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SFS Annual Meeting

Poster Details

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Top-predators classically drive ecosystem processes through effects on prey populations, indirectly top downing to plant standing stocks, a coarse picture called trophic cascade. In the past decades, we learned that trophic cascades intensity varies across ecosystems and top-predator species. In taking the picture of trophic cascades at the population level, we assume implicitly that all the top-predator individuals of the population contribute equally to the trophic cascade. As a result, we still do not know if a part of variation in trophic cascades owes to individual phenotypic variability among top-predators, and which type of phenotypic traits may explain this variation. We addressed both issues by quantifying individual top-predator trophic cascades on litter standing stocks and associated fungal biomasses in a forested stream. We provide unpresented evidence that phenotypically opposite top-predator individuals alters trophic cascades in different directions, and that phenotypic traits do not equally contribute to individual trophic cascades. Capturing individual trait variation of top-predators should help future research in ecology to take a sharp picture of the natural trophic cascade variability.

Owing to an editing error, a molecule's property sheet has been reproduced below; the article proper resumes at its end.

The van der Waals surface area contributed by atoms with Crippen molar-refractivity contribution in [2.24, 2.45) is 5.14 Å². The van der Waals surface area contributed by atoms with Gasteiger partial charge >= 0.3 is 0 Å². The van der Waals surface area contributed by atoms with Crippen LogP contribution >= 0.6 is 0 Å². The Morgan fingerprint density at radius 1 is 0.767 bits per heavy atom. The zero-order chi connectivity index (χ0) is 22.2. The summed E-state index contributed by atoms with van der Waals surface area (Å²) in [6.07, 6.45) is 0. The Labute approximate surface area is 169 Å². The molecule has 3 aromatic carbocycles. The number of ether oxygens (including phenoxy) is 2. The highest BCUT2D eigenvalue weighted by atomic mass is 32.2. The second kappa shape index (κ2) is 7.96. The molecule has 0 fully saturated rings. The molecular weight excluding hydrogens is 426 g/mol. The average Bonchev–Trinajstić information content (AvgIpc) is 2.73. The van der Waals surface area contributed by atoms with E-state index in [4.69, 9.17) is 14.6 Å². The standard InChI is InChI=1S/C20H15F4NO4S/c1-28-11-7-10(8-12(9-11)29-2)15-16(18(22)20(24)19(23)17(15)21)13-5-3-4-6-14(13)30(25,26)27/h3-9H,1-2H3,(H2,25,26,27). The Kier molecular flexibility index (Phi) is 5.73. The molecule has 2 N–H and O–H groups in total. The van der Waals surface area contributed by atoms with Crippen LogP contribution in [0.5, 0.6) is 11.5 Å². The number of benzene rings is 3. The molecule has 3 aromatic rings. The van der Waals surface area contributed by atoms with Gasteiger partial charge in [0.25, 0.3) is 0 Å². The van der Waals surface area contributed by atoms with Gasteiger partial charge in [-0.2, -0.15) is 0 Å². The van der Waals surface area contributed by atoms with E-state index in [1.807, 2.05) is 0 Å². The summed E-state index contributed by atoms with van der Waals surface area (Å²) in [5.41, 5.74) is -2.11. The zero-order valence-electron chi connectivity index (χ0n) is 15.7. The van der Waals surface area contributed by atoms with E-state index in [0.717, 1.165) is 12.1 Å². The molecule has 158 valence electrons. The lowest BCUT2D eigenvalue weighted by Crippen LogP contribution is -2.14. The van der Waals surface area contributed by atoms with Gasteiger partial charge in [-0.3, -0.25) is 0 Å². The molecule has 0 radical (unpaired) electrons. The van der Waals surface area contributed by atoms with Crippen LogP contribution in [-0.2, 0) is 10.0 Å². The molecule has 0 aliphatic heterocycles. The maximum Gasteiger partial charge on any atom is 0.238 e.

Thibaut Rota (Primary Presenter/Author), EcoLab, Université de Toulouse, CNRS, France,;

Jérémy Jabiol (Co-Presenter/Co-Author), LIEC, Université de Lorraine, CNRS, France,;

Sylvain Lamothe (Co-Presenter/Co-Author), EcoLab, Université de Toulouse, CNRS, France,;

Didier Lambrigot (Co-Presenter/Co-Author), EcoLab, Université de Toulouse, CNRS, France,;

Eric Chauvet (Co-Presenter/Co-Author), EcoLab, Université de Toulouse, CNRS, France,;

Antoine Lecerf (Co-Presenter/Co-Author), EcoLab, Université de Toulouse, CNRS, France,;